The recent fire caused smoke damage in the entire school, and fire damage in the gym.
Authorities said it started when employees did not correctly dispose of rags used to re-surface the gym floor.
Gas at lowest price since February
MADISON -- Wisconsin gas prices are at their lowest since mid-February.
Wisconsin's American Automobile Association chapter said the statewide average price was $3.46 per gallon Wednesday morning for regular unleaded. That's 11 cents cheaper than a month ago, and 7 cents less than on this date a year ago.
Motorists in neighboring Minnesota are getting an even better deal. They're paying around $3.35 per gallon, the lowest for an August in the past decade.
Gail Weinholzer of AAA Minnesota says crude oil prices have stabilized and the demand for gas has dropped this month.
She and other observers predict that fuel prices will keep falling, as we head into the Labor Day weekend eight days from now.
Latest Milwaukee murder was contractor working on house
MILWAUKEE -- A man was shot to death while he was doing improvement work at a home on Milwaukee's north side.
Police said the shooting took place just before 6 p.m.,Tuesday. No details were immediately released.
Also Tuesday, police identified the man killed while sitting in a car on Milwaukee's north side. Dominique Hill, 20, was was shot around 12:30 p.m. Monday
Woman dies after being ejected in SUV rollover
REEDSVILLE --The State Patrol confirms that 47-year-old Tina Laffin of Reedsville was killed in a vehicle crash in rural Manitowoc County.
Officials released her name Tuesday, after she died Monday night. Investigators said Laffin was driving east on Highway 10 near Reedsville, when her sport utility vehicle veered to the left, crossed the roadway, entered the left ditch, and rolled over.
The State Patrol said Laffin was not wearing a seat-belt and she was ejected from the vehicle.
Jury convicts Hubertus man of murdering classmate
WEST BEND -- A 20-year-old man could spend the rest of his life in prison, after he was convicted Tuesday of killing a former high school classmate in southeast Wisconsin.
A Washington County jury deliberated for three hours before finding Daniel Bartelt guilty of first-degree intentional homicide in the strangling death of Jessie Blodgett.
Her mother testified that the 19-year-old Blodgett was at a theater group's cast party last July and the mother found her dead in her bed the next afternoon.
An autopsy showed that she was bound and strangled. Bartelt initially pleaded insanity, but two experts found him mentally competent to help with his defense.
Sentencing is set for Oct. 14.
Bartelt will get a mandatory life term, but the judge can set a date for a possible supervised release after at least 20 years.
Milwaukee Co. sheriff's captain pinched for OWI in Red Wing
A Milwaukee County sheriff's captain is on desk duty, after being arrested for driving drunk in Minnesota.
Police in Red Wing, Minn., said they stopped Catherine Trimboli, 41, at 2:30 a.m. Sunday because her tail lights were off.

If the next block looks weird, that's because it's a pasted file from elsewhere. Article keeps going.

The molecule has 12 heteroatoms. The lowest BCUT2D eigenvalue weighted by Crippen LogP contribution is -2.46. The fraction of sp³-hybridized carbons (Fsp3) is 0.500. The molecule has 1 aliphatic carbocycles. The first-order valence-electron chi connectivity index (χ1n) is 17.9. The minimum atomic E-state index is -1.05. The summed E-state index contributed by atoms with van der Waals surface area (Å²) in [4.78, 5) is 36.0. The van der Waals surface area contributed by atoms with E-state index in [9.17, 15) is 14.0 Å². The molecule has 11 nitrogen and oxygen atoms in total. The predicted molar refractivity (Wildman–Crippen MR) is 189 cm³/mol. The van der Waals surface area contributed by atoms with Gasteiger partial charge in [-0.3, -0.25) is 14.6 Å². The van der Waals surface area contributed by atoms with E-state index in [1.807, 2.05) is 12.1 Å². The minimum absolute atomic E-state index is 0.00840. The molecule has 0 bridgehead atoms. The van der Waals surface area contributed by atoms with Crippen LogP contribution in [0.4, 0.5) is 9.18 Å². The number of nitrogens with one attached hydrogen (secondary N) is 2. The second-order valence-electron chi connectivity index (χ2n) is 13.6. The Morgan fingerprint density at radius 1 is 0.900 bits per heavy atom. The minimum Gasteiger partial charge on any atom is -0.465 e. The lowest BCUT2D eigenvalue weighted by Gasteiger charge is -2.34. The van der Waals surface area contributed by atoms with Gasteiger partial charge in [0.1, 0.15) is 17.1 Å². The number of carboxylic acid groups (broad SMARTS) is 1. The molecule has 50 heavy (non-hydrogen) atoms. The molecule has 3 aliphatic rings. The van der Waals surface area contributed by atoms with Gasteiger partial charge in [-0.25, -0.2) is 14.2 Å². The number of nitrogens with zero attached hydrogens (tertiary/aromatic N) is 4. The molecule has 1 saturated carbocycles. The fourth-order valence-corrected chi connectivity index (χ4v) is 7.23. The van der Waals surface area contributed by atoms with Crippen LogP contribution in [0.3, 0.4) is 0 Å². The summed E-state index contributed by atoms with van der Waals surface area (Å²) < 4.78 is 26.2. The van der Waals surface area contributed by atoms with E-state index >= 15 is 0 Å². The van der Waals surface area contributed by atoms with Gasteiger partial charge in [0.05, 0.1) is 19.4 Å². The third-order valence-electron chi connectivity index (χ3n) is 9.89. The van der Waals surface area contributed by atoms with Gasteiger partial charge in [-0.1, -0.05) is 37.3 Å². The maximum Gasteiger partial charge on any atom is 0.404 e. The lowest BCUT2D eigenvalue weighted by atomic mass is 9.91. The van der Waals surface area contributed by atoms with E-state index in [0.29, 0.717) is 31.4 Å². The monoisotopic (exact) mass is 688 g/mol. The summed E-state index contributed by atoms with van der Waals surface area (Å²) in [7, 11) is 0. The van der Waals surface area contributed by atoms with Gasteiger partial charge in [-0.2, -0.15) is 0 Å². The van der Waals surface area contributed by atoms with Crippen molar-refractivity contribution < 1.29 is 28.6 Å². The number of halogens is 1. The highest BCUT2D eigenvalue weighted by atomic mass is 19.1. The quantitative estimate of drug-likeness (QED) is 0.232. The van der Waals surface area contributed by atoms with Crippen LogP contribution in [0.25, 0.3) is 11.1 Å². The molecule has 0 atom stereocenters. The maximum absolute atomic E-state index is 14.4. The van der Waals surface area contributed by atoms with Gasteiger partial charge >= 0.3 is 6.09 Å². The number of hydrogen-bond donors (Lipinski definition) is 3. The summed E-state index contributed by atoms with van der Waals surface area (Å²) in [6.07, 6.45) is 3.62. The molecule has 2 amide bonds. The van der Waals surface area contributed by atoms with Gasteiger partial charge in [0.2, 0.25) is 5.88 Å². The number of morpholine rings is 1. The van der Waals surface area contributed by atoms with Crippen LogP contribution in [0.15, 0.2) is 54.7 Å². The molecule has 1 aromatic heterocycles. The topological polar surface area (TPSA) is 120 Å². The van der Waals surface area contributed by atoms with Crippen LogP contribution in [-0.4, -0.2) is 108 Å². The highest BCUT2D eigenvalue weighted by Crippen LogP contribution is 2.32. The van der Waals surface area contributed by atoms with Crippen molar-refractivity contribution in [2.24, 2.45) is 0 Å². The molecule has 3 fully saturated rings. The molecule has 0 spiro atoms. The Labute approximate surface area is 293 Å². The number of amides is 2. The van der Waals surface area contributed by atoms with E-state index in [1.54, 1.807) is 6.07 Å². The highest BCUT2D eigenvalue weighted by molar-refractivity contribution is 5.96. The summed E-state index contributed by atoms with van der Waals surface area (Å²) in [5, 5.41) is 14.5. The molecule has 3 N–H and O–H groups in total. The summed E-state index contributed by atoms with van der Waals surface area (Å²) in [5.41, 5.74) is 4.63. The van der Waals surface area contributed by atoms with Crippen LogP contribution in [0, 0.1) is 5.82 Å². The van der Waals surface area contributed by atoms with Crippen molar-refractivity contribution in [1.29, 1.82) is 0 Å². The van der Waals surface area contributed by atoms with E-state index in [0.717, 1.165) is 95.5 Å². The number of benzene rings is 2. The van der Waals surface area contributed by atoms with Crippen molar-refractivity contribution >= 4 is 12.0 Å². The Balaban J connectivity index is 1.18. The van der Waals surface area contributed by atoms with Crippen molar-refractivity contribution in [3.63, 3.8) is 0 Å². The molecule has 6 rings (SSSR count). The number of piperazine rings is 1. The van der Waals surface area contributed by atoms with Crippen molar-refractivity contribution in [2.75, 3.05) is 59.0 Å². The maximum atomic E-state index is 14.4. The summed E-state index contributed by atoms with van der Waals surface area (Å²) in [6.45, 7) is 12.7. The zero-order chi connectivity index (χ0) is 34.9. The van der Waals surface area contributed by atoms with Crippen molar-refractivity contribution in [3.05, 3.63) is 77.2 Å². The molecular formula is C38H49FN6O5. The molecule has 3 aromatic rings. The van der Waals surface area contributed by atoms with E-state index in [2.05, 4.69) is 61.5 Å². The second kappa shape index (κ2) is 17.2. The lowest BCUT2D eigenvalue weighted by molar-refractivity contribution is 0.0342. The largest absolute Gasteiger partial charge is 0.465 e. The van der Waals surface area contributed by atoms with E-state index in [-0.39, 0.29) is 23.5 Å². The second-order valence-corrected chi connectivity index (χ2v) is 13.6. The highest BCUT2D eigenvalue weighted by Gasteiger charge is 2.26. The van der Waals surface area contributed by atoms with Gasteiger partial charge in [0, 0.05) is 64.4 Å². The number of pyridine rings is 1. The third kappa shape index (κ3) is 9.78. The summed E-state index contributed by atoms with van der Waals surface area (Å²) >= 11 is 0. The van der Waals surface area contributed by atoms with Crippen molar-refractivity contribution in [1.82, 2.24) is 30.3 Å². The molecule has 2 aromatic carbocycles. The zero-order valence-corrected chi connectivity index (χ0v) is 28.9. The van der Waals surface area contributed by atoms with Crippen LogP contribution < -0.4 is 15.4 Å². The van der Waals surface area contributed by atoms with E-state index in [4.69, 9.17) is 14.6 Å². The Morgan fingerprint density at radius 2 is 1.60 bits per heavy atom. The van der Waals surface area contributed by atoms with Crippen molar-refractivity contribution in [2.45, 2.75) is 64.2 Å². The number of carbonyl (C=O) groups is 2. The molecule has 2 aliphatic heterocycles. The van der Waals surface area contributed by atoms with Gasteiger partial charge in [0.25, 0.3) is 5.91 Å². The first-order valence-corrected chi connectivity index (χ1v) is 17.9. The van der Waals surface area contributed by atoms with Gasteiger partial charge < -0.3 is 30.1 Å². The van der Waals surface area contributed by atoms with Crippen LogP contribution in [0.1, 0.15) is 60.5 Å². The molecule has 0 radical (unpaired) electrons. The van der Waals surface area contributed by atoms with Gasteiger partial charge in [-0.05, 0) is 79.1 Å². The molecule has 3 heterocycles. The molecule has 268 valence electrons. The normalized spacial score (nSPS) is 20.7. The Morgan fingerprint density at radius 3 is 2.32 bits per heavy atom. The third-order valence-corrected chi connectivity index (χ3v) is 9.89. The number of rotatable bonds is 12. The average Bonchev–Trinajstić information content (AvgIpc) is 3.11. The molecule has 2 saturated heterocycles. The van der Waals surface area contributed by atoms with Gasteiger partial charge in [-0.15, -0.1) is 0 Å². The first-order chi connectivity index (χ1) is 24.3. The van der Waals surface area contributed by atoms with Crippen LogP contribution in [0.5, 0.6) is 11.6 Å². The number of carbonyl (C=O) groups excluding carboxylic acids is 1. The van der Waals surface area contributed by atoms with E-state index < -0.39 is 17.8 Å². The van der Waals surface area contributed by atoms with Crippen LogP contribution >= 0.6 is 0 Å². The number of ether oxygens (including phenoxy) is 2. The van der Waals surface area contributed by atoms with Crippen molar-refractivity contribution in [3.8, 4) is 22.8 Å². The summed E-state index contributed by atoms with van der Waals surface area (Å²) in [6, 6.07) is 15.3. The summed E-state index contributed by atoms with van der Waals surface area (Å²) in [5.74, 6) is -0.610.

Milwaukee sheriff's officials said Trimboli flashed her badge to the officer, and asked that she be let go as a "professional courtesy."
Her blood alcohol level was .14 on a breath test -- nearly twice the legal limit of .08.
Red Wing Police released her after she was booked on her first operating while intoxicated offense, and she faces a criminal misdemeanor charge in Minnesota.
Milwaukee County Sheriff David Clarke said asking for a pass aggravated an already-bad situation and she'll be dealt with appropriately if she's convicted.
Milwaukee man will head-up Iditarod logistics
A Milwaukee man who spent a quarter-century in Alaska is going back -- this time, to help run the world-famous Iditarod sled dog race.
Starting next month, Willie Karidis will be the new chief operating officer of the Iditarod Trail Committee, which plans the long-distance racing event.
He spent 25 years at Alaska's Denali National Park, and was the director of its education center before he came home to Milwaukee in 2009 to care for his parents.
Karidis took a job with the Urban Ecology Center, where he's now the director of the Washington Park branch. Karidis says he has mushed with sled-dogs, but has never raced. He'll oversee the day-to-day operations of the Iditarod, and will coordinate trail maintenance and other logistics.
Fivesome paddling across Lake Michigan for cause
ALGOMA -- Five friends say they'll paddle across Lake Michigan to raise funds for the Alliance for the Great Lakes.
Kwin Morris, Jeff Guy, and Andrew Pritchard -- all of Traverse City, Mich. will join their buddies Joe Lorenz and J. Mueller on a 60-mile trip.
The trek will start on the Wisconsin shore at Algoma and will end at Frankfort, Mich.
Their goal is to complete the trip in 24 hours sometime before Labor Day. The men will ride stand-up paddle boards on a mission they call "Stand Up for the Great Lakes."
The five hope to raise $10,000 for the alliance, which studies numerous ways to preserve the water quality of the Great Lakes.